• Besides, as is usually the case, we are much more affected by the words which we hear, for though what you read in books may be more pointed, yet there is something in the voice, the look, the carriage, and even the gesture of the speaker, that makes a deeper impression upon the mind.
    • Pliny the Younger, Epistles, II. 3.
  • When Demosthenes was asked what was the first part of Oratory, he answered, "Action," and which was the second, he replied, "Action," and which was the third, he still answered "Action."
    • Plutarch, Morals. Lives of the Ten Orators. Referred to by Cicero, De Orators, III. 214. Oration 55, and Brutus. 234.
  • It is a thing of no great difficulty to raise objections against another man's oration,—nay, it is a very easy matter; but to produce a better in its place is a work extremely troublesome.
  • Fire in each eye, and papers in each hand,
    They rave, recite, and madden round the land.

Respectfully Quoted (1989)[edit]

  • I was very glad that Mr. Attlee described my speeches in the war as expressing the will not only of Parliament but of the whole nation. Their will was resolute and remorseless and, as it proved, unconquerable. It fell to me to express it, and if I found the right words you must remember that I have always earned my living by my pen and by my tongue. It was a nation and race dwelling all round the globe that had the lion heart. I had the luck to be called upon to give the roar.
    • Winston Churchill, address marking his 80th birthday, Westminster Hall, London, November 30, 1954. Winston S. Churchill: His Complete Speeches, 1897–1963, ed. Robert Rhodes James, vol. 8, p. 8608–9 (1974).
  • One woman who managed to corner him, the story runs, said in a treacly gushing voice:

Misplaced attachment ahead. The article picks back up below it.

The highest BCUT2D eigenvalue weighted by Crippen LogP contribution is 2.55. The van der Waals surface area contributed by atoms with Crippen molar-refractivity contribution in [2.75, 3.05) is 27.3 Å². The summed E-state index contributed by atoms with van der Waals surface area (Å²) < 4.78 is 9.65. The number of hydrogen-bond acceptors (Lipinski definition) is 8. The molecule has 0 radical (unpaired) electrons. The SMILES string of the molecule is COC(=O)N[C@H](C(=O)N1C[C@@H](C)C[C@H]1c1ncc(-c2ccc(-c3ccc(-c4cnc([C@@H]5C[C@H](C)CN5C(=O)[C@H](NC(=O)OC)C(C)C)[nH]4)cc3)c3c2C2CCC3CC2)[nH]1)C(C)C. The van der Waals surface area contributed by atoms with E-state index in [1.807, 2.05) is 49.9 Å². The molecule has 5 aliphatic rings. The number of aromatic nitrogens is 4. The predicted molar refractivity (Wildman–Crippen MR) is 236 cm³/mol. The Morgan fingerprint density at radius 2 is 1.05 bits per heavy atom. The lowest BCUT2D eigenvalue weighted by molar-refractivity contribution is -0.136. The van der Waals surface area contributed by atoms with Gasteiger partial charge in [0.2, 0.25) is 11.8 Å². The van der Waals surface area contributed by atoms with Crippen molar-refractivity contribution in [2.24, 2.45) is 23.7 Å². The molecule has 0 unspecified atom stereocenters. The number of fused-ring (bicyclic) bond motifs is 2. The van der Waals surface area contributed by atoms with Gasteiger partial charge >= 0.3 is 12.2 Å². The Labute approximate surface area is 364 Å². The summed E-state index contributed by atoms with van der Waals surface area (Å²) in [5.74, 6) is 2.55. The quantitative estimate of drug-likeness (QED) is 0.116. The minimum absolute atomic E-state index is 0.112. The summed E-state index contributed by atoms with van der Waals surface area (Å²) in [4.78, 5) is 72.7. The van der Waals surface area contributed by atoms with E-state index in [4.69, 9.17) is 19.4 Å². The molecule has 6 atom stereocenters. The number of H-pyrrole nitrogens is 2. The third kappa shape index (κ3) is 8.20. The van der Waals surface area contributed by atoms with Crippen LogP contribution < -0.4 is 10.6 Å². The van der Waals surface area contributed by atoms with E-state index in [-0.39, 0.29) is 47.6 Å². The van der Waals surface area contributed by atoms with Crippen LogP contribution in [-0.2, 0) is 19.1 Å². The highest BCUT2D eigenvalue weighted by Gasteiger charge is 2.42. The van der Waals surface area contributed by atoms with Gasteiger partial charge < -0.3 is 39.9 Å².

"Doesn't it thrill you, Mr. Churchill, to know that every time you make a speech the hall is packed to overflowing?"

    "It is quite flattering", Mr. Churchill replied, "but whenever I feel this way I always remember that if instead of making a political speech I was being hanged, the crowd would be twice as big".
    • Winston Churchill, remark on a transatlantic tour. Norman McGowan, My Years with Churchill, p. 138 (1958).
  • When I see a bird that walks like a duck and swims like a duck and quacks like a duck, I call that bird a duck.
    • Attributed to Richard Cardinal Cushing. Everett Dirksen and Herbert V. Prochnow, Quotation Finder, p. 55 (1971). Reported as unverified in Respectfully Quoted: A Dictionary of Quotations (1989).
  • Then there was a maiden speech, so inaudible, that it was doubted whether, after all, the young orator really did lose his virginity.
    • Benjamin Disraeli, The Young Duke (first published in 1831; republished 1859), chapter 6, p. 19.
  • It is reputed that Mr. Disraeli when he was once asked by a new member whether he advised him to take part often in debate replied:—
    No, I do not think you ought to do so, because it is much better that the House should wonder why you do not speak than why you do.
    My advice in this matter is very much the same as that given by Mr. Disraeli; it is much better when a member resumes his seat after he has made a speech for the House to have the feeling that they wish he had gone on longer instead of wondering why he did not stop sooner.
    • Edward Algernon Fitzroy, remarks in the House of Commons, May 25, 1939, as reported by The Times (London), May 26, 1939, p. 7. FitzRoy, Speaker of the House of Commons, was quoting the nineteenth century Prime Minister Benjamin Disraeli, Lord Beaconsfield. Quoted in slightly different form in the Congressional Record, June 2, 1939, vol. 84, p. 6538–39.